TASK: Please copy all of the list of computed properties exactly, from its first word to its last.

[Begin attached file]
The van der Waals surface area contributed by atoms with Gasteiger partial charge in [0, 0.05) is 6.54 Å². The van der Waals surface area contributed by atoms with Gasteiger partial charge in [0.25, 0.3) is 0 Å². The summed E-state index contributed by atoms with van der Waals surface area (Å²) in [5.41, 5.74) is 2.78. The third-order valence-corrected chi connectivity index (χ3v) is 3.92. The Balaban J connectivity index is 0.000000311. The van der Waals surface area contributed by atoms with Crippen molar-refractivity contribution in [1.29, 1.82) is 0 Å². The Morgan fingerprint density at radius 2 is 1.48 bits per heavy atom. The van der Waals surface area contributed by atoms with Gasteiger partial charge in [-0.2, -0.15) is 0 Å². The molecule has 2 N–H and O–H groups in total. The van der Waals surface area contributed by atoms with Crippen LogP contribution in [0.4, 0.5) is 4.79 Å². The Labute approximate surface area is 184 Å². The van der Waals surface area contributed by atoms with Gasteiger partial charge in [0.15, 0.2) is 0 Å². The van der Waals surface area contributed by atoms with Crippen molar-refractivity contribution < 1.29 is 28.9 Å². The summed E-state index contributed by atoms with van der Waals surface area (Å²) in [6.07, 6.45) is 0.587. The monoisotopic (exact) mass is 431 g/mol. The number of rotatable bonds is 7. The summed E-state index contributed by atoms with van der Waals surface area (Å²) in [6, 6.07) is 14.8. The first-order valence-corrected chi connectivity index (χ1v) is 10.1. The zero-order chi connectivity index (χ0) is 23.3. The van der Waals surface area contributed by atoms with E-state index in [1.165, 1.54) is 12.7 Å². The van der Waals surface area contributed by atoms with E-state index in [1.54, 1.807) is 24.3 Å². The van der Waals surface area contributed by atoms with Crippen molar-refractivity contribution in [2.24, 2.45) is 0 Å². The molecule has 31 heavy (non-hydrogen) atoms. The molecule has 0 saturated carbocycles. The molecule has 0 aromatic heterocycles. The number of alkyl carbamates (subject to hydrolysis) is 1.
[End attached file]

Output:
The van der Waals surface area contributed by atoms with Gasteiger partial charge in [0, 0.05) is 6.54 Å². The van der Waals surface area contributed by atoms with Gasteiger partial charge in [0.25, 0.3) is 0 Å². The summed E-state index contributed by atoms with van der Waals surface area (Å²) in [5.41, 5.74) is 2.78. The third-order valence-corrected chi connectivity index (χ3v) is 3.92. The Balaban J connectivity index is 0.000000311. The van der Waals surface area contributed by atoms with Crippen molar-refractivity contribution in [1.29, 1.82) is 0 Å². The Morgan fingerprint density at radius 2 is 1.48 bits per heavy atom. The van der Waals surface area contributed by atoms with Gasteiger partial charge in [-0.2, -0.15) is 0 Å². The molecule has 2 N–H and O–H groups in total. The van der Waals surface area contributed by atoms with Crippen LogP contribution in [0.4, 0.5) is 4.79 Å². The Labute approximate surface area is 184 Å². The van der Waals surface area contributed by atoms with Gasteiger partial charge in [0.15, 0.2) is 0 Å². The van der Waals surface area contributed by atoms with Crippen molar-refractivity contribution < 1.29 is 28.9 Å². The summed E-state index contributed by atoms with van der Waals surface area (Å²) in [6.07, 6.45) is 0.587. The monoisotopic (exact) mass is 431 g/mol. The number of rotatable bonds is 7. The summed E-state index contributed by atoms with van der Waals surface area (Å²) in [6, 6.07) is 14.8. The first-order valence-corrected chi connectivity index (χ1v) is 10.1. The zero-order chi connectivity index (χ0) is 23.3. The van der Waals surface area contributed by atoms with E-state index in [1.165, 1.54) is 12.7 Å². The van der Waals surface area contributed by atoms with E-state index in [1.54, 1.807) is 24.3 Å². The van der Waals surface area contributed by atoms with Crippen molar-refractivity contribution in [2.24, 2.45) is 0 Å². The molecule has 31 heavy (non-hydrogen) atoms. The molecule has 0 saturated carbocycles. The molecule has 0 aromatic heterocycles. The number of alkyl carbamates (subject to hydrolysis) is 1.